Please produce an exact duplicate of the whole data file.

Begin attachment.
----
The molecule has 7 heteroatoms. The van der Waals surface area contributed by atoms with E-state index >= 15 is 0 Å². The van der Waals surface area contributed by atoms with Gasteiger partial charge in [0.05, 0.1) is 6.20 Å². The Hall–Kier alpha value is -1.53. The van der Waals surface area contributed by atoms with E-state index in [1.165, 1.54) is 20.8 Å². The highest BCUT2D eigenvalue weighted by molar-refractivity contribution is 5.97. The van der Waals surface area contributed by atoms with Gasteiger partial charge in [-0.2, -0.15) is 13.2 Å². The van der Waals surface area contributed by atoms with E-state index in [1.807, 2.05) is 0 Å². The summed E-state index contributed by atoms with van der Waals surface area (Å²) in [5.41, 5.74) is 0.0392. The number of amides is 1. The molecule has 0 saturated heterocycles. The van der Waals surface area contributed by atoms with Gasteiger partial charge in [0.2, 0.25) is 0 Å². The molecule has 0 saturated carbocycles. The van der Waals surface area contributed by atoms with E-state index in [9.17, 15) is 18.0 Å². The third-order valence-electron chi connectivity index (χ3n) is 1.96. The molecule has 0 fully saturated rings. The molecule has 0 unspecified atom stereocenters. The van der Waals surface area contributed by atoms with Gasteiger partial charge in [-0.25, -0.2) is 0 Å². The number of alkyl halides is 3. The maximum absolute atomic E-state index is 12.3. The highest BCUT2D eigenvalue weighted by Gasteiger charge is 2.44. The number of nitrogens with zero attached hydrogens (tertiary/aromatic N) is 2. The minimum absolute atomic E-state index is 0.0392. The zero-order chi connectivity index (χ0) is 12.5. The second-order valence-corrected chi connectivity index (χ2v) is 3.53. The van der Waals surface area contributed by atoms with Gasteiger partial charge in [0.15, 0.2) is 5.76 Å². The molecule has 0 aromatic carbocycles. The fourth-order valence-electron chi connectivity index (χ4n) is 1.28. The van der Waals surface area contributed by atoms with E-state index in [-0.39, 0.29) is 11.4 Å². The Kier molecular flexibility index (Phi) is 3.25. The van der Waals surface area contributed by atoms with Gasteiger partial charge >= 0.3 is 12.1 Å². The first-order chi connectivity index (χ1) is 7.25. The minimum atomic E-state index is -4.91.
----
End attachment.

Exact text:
The molecule has 7 heteroatoms. The van der Waals surface area contributed by atoms with E-state index >= 15 is 0 Å². The van der Waals surface area contributed by atoms with Gasteiger partial charge in [0.05, 0.1) is 6.20 Å². The Hall–Kier alpha value is -1.53. The van der Waals surface area contributed by atoms with E-state index in [1.165, 1.54) is 20.8 Å². The highest BCUT2D eigenvalue weighted by molar-refractivity contribution is 5.97. The van der Waals surface area contributed by atoms with Gasteiger partial charge in [-0.2, -0.15) is 13.2 Å². The van der Waals surface area contributed by atoms with E-state index in [1.807, 2.05) is 0 Å². The summed E-state index contributed by atoms with van der Waals surface area (Å²) in [5.41, 5.74) is 0.0392. The number of amides is 1. The molecule has 0 saturated heterocycles. The van der Waals surface area contributed by atoms with Gasteiger partial charge in [0.2, 0.25) is 0 Å². The molecule has 0 saturated carbocycles. The van der Waals surface area contributed by atoms with E-state index in [9.17, 15) is 18.0 Å². The third-order valence-electron chi connectivity index (χ3n) is 1.96. The molecule has 0 fully saturated rings. The molecule has 0 unspecified atom stereocenters. The van der Waals surface area contributed by atoms with Gasteiger partial charge in [-0.25, -0.2) is 0 Å². The number of alkyl halides is 3. The maximum absolute atomic E-state index is 12.3. The highest BCUT2D eigenvalue weighted by Gasteiger charge is 2.44. The number of nitrogens with zero attached hydrogens (tertiary/aromatic N) is 2. The minimum absolute atomic E-state index is 0.0392. The zero-order chi connectivity index (χ0) is 12.5. The second-order valence-corrected chi connectivity index (χ2v) is 3.53. The van der Waals surface area contributed by atoms with Gasteiger partial charge in [0.15, 0.2) is 5.76 Å². The molecule has 0 aromatic carbocycles. The fourth-order valence-electron chi connectivity index (χ4n) is 1.28. The van der Waals surface area contributed by atoms with E-state index in [-0.39, 0.29) is 11.4 Å². The Kier molecular flexibility index (Phi) is 3.25. The van der Waals surface area contributed by atoms with Gasteiger partial charge >= 0.3 is 12.1 Å². The first-order chi connectivity index (χ1) is 7.25. The minimum atomic E-state index is -4.91.